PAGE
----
It’s one thing for a telephoto zoom to be built to a high-end resilient standard, but ultimately a lens is only as good as its optical performance. Shooting the same scene at all the marked focal length settings right across the aperture range told me that while it does suffer from barrel distortion at 60mm, sharpness wide open at f/4.5 is excellent, both at the centre and the edge. Edge to edge sharpness at 60mm peaks around f/8, with the influence of diffraction yielding softer results at f/16 and f/22.
Barrel distortion becomes less obvious when you start to zoom in and and the lens does an admirable job of controlling pincushion distortion at long focal lengths right up to 600mm. At full telephoto users can expect to see an improvement in sharpness (most noticeable towards the edge) by stopping down from f/6.3 to f/8 and f/11. As the images that support this review illustrate, a high level of sharpness is obtained wide-open in the centre at 600mm.
Corner shading is prominent right through the zoom range when it’s used at its maximum aperture. Stopping the lens down a few stops does help to remove it, but this came with the risk of bringing my shutter speed down too low or having to increase the sensitivity higher than I’d like. Until Adobe releases a new profile specifically for this lens, some may wish to apply the Sigma 150-600mm f/5-6.3 DG OS HSM S014 profile just as I did, which I discovered is a temporary, but effective solution to correcting the vignetting towards the longer end of the zoom at wide aperture settings.
Some mild traces of purple fringes of colour were also observed along high contrast edges, but on the whole I found chromatic aberration to be well controlled by the lens.
The introduction of the Sigma 60-600mm f/4.5-6.3 DG OS HSM Sport has seen the number of telephoto zooms in the company’s Sport/Contemporary ranges capable of reaching 600mm increase to three. Where this zoom has an advantage over Sigma’s 150-600mm f/5-6.3 DG OS HSM Contemporary and 150-600mm f/5-6.3 DG OS HSM Sport lenses is its ability to shoot wider and rule out missed opportunities that occur closer than 150mm. It hits the sweet spot between the old Sigma 50-500mm f/4.5-6.3 DG OS HSM not being long enough and the company’s 150-600mm zooms not being wide enough.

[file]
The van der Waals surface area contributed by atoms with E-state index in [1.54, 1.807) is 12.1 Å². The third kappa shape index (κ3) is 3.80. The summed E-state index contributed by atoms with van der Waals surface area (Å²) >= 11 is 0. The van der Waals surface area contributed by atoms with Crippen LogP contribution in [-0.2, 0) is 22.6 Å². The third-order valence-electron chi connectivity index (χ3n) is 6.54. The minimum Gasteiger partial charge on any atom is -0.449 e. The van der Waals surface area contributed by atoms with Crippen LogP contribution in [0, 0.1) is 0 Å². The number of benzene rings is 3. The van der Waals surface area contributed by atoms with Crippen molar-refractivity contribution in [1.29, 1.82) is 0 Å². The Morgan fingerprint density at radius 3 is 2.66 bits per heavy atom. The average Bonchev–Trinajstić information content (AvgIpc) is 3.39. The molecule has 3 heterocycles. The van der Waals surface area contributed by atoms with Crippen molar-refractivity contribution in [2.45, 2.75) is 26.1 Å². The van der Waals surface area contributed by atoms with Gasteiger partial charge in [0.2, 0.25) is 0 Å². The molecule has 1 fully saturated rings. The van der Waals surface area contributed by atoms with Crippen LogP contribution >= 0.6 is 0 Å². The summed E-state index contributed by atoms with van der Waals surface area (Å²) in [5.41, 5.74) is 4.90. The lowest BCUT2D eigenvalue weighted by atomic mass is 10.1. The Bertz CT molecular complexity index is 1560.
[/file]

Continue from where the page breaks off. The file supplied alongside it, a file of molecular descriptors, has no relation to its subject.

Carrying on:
There are lots of situations where having a shorter range might be useful; touchline sports, airshows, and wildlife/safari being just a few examples. Like all of Sigma’s Sport series lenses it does come at a premium, in return for which you get a robust, weather-sealed construction that’s crucial for photographers who spend a majority of their time shooting outdoors and don’t want to be let down by dust or moisture creeping past the mount connection, manual focus ring, zoom ring or cover connection.
Ultimately, whether you choose this lens or not comes down to how important you view being able to shoot between 60-150mm on the same lens that can be used between 150-600mm. If you feel you’d reap the reward of being able to shoot wider without changing your lens, or travel lighter with one lens as opposed to two, this tele zoom is for you. If £1,899 exceeds your budget and you feel you won’t use it enough between 60-150mm to justify spending £570 more on it than Sigma’s 150-600mm f/5-6.3 DG OS HSM Sport (£1329), the latter is the more viable alternative from a cost perspective.
Should you still be undecided or fancy comparing it side-by-side with your current telephoto zoom, hiring the lens for a day or two at a fraction of the cost of buying it outright might help sway your decision. Personally, if I had to choose one lens from Sigma’s range that shoots up to 600mm and my decision wasn’t influenced by price, the Sigma 60-600mm f/4.5-6.3 DG OS HSM Sport would be my first choice.
- Lens mount: Canon, Nikon, Sigma (Compatible with Sony E-mount via Sigma MC-11 adapter)
- Maximum aperture: f/4.5-f/6.3
- Minimum aperture: f/22-f/32
- Construction: 25 elements in 19 groups
- Minimum focus distance: 60-260cm / 23.6-102.4in.
- No. of diaphragm blades: 9 Blades (Rounded diaphragm)
- Filter attachment size: 105mm
- Dimensions (Diameter x length): 120.4mmx268.9mm
- Weight: 2,700g
- Supplied accessories: Front lens cap, Rear Lens Cap, Lens Hood, Protective front element cover, Lens Case, Strap,